Genesis 19:38
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New International Version
The younger daughter also had a son, and she named him Ben-Ammi; he is the father of the Ammonites of today.

King James Bible
And the younger, she also bare a son, and called his name Benammi: the same is the father of the children of Ammon unto this day.

Darby Bible Translation
And the younger, she also bore a son, and called his name Ben-ammi; the same is the father of the children of Ammon to this day.

World English Bible
The younger also bore a son, and called his name Ben Ammi. He is the father of the children of Ammon to this day.

Young's Literal Translation
as to the younger, she also hath born a son, and calleth his name Ben-Ammi: he is father of the Beni-Ammon unto this day.

Genesis 19:38 Parallel
Clarke's Commentary on the Bible

Ben-ammi - בן עמי Ben-ammi, the son of my people. Both these names seem to justify the view taken of this subject above, viz., that it was merely to preserve the family that the daughters of Lot made use of the above expedient; and hence we do not find that they ever attempted to repeat it, which, had it been done for any other purpose, they certainly would not have failed to do. On this subject Origen, in his fifth homily on Genesis, has these remarkable words: Ubi hic libidinis culpa, ubi incesti criminis arguitur? Quomodo dabitur in Vitlo Quod Non Iteratur In Facto? Vercor proloqui quod sentio, vereor, inquam, ne castior fuerit harum incestus, quam pudicitia multarum. "Where, in all this transaction, can the crime of lust or of incest be proved? How can this be proved to be a vice when the fact was never repeated? I am afraid to speak my whole mind on the subject, lest the incest of these should appear more laudable than the chastity of multitudes." There is a distinction made here by Origen which is worthy of notice; a single bad act, though a sin, does not necessarily argue a vicious heart, as in order to be vicious a man must be habituated to sinful acts.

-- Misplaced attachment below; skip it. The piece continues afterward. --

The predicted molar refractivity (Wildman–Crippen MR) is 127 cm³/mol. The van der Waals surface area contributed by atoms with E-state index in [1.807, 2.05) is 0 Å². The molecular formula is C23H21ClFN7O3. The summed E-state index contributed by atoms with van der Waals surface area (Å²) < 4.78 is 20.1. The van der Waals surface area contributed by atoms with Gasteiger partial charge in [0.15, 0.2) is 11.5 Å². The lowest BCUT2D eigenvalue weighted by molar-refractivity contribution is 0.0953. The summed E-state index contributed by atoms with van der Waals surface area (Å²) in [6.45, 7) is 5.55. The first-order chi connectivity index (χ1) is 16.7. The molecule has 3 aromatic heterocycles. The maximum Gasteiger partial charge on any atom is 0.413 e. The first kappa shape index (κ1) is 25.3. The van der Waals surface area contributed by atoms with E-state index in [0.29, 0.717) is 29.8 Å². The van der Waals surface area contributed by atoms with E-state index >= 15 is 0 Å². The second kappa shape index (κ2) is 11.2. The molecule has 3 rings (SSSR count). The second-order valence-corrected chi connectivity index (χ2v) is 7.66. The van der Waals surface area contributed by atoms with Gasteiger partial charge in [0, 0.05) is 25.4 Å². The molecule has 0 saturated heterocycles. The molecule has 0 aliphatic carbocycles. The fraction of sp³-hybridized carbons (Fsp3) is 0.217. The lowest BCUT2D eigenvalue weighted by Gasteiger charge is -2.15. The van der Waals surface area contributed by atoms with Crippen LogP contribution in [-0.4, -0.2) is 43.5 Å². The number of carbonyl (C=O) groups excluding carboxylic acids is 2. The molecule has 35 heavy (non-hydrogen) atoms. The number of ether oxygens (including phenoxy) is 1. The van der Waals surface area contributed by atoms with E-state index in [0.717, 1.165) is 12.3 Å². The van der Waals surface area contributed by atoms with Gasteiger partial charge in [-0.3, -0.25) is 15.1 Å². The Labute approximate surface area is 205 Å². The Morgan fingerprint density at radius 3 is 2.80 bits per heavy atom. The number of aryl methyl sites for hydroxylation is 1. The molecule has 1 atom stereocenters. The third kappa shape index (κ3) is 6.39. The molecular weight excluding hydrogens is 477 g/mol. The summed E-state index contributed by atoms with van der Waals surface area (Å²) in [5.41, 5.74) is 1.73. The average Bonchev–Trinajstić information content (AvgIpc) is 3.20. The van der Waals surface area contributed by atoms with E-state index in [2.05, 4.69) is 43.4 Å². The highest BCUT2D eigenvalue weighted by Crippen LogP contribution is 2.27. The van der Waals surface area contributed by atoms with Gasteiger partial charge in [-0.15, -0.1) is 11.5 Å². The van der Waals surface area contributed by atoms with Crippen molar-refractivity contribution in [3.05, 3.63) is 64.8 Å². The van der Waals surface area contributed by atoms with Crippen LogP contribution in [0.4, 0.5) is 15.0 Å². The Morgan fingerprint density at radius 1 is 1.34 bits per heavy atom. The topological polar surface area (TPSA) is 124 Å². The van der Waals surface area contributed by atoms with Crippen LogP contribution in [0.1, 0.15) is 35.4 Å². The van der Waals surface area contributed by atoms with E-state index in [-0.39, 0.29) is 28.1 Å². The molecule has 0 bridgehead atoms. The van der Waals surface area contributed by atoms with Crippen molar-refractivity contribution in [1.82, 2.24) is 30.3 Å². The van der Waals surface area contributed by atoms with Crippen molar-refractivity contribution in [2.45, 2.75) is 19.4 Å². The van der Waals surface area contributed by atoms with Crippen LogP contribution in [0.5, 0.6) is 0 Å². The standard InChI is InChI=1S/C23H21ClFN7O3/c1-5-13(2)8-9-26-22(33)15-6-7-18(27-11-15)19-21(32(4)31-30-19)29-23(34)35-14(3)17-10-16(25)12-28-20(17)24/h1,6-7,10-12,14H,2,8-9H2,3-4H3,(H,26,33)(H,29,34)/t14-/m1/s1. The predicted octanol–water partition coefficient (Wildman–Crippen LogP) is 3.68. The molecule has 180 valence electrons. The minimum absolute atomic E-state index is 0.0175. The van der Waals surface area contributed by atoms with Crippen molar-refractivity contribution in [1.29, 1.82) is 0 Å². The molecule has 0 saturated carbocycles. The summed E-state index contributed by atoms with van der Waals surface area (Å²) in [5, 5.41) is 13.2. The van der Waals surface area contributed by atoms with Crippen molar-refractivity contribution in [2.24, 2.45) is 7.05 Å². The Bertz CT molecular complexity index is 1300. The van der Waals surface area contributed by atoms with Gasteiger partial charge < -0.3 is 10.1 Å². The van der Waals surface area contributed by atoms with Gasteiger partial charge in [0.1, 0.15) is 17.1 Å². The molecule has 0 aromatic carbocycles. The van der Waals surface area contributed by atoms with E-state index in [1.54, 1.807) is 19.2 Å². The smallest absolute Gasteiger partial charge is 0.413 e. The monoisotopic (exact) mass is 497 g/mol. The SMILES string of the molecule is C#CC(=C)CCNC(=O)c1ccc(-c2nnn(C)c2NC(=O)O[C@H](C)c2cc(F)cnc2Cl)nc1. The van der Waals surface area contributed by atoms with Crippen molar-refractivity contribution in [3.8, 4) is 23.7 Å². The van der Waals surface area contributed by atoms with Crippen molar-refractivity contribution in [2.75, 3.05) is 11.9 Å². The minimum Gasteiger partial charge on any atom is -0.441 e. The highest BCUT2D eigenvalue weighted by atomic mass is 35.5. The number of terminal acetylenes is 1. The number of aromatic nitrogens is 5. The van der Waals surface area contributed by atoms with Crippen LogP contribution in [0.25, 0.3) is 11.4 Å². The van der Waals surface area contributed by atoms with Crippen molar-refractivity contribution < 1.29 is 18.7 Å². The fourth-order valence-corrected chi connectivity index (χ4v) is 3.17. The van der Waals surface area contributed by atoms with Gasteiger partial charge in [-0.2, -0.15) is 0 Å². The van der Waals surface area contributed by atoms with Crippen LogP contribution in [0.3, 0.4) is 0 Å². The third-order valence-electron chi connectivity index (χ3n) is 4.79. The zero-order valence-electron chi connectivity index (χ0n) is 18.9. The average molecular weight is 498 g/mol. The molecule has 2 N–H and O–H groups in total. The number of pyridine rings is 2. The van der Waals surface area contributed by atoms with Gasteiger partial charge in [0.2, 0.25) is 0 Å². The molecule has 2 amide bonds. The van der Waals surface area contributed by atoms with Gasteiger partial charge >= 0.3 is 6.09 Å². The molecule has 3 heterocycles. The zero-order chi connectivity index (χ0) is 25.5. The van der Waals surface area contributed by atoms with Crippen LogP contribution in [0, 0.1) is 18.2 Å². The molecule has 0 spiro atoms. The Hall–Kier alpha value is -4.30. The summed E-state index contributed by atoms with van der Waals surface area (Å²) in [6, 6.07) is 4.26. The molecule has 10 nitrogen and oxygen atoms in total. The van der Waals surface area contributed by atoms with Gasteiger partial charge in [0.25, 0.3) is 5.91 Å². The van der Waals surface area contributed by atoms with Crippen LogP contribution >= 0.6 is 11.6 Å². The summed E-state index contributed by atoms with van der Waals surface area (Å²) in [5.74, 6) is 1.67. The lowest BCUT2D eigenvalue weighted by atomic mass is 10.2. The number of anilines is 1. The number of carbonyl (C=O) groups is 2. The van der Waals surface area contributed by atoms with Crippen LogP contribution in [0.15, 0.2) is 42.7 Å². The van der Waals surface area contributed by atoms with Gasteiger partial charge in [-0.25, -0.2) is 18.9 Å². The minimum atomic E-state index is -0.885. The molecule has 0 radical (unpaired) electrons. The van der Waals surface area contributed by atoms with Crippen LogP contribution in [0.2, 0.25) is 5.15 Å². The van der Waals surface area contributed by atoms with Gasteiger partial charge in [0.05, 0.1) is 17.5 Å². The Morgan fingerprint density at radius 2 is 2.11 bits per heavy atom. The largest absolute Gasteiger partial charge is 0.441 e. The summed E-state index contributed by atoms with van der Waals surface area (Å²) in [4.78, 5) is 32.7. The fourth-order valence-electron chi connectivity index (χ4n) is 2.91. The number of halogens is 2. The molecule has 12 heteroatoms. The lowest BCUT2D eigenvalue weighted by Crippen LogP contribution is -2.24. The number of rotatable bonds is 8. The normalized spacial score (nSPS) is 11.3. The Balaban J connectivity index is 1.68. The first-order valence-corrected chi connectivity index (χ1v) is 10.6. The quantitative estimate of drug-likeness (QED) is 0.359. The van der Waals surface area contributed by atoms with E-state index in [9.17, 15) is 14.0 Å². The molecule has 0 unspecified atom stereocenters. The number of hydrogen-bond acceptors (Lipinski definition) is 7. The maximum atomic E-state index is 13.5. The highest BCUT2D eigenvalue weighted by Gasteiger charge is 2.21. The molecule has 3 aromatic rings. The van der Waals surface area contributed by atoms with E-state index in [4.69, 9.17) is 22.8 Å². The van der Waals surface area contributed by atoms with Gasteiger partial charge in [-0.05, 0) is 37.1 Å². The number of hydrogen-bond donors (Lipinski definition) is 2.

The generation which proceeded from this incestuous connection, whatever may be said in extenuation of the transaction, (its peculiar circumstances being considered), was certainly a bad one. The Moabites soon fell from the faith of God, and became idolaters, the people of Chemosh, and of Baal-peor, Numbers 21:29; Numbers 25:1-3; and were enemies to the children of Abraham. See Numbers 22; Judges 3:14, etc. And the Ammonites, who dwelt near to the Moabites, united with them in idolatry, and were also enemies to Israel. See Judges 11:4, Judges 11:24; Deuteronomy 23:3, Deuteronomy 23:4. As both these people made afterwards a considerable figure in the sacred history, the impartial inspired writer takes care to introduce at this early period an account of their origin. See what has been said on the case of Noah's drunkenness, Genesis 9:20, etc.

This is an awful history, and the circumstances detailed in it are as distressing to piety as to humanity. It may, however, be profitable to review the particulars.